Our picture shows Justin Welby prostrating himself at the shrine of those killed in the Jallianwala Bagh incident in April 1919. There can be little doubt that the death of hundreds of peaceful demonstrators has become for many Indians a symbol of all that was wrong with the British Raj. But what does it mean, now, to apologise? And indeed was the Archbishop’s powerful gesture (as the newspapers glibly concluded) an apology after all?
There has arisen a modern cultus of historical responsibility. Soldiers are prosecuted for actions conscientiously undertaken half a century ago. Modern institutions, which allegedly benefitted from the profits of slavery, are asked to make reparation. And Africans whose ancestors were never themselves enslaved, claim that the benefits should somehow accrue to them.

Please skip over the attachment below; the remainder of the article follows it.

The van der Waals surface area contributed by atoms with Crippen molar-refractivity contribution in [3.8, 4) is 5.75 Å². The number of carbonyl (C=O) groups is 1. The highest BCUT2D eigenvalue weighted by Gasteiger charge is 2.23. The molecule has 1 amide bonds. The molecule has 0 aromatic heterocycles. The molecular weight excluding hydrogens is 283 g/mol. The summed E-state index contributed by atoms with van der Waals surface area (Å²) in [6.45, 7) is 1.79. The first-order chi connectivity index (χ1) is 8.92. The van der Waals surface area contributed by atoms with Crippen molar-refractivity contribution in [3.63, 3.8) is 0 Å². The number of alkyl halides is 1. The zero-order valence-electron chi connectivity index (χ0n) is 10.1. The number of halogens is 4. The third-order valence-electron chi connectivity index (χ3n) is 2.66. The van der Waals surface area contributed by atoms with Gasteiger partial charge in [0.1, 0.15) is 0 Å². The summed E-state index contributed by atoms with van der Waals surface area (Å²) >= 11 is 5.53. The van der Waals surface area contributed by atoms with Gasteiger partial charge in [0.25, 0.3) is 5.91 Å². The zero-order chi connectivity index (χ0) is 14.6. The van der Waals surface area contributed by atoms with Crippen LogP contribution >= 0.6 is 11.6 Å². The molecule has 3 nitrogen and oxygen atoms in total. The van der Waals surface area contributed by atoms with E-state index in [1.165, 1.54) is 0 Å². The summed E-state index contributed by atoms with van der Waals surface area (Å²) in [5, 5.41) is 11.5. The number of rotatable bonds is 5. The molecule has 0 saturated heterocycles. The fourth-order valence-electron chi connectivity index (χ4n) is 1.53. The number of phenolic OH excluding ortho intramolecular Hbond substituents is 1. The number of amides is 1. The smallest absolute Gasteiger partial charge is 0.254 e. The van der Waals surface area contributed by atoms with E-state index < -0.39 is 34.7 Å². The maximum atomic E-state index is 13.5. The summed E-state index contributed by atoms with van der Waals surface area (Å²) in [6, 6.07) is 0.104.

Wits ask where it will all end: are the Italian, Danish and French governments to be held responsible for their respective invasions of England? And what, they ask (more seriously), of reparations for the German atrocities against Poland and France?
Surely there is a better way. The European Union, some say, is a means of discharging, through mutual co-operation, the burdens and responsibilities of the past. Europe’s recent and fragile unity, after all, is built on the bones of past conflicts.
Justin Welby’s silent prostration – though, in the end, it will prove unsatisfactory to all parties – is perhaps the only intelligent response. We are necessarily unable to make adequate reparations for actions undertaken in another country and a different time and by people not ourselves. But we can silently contemplate, in the face of those past events, the inscrutable will of God. Vengeance is mine (and mercy) says the Lord of Hosts.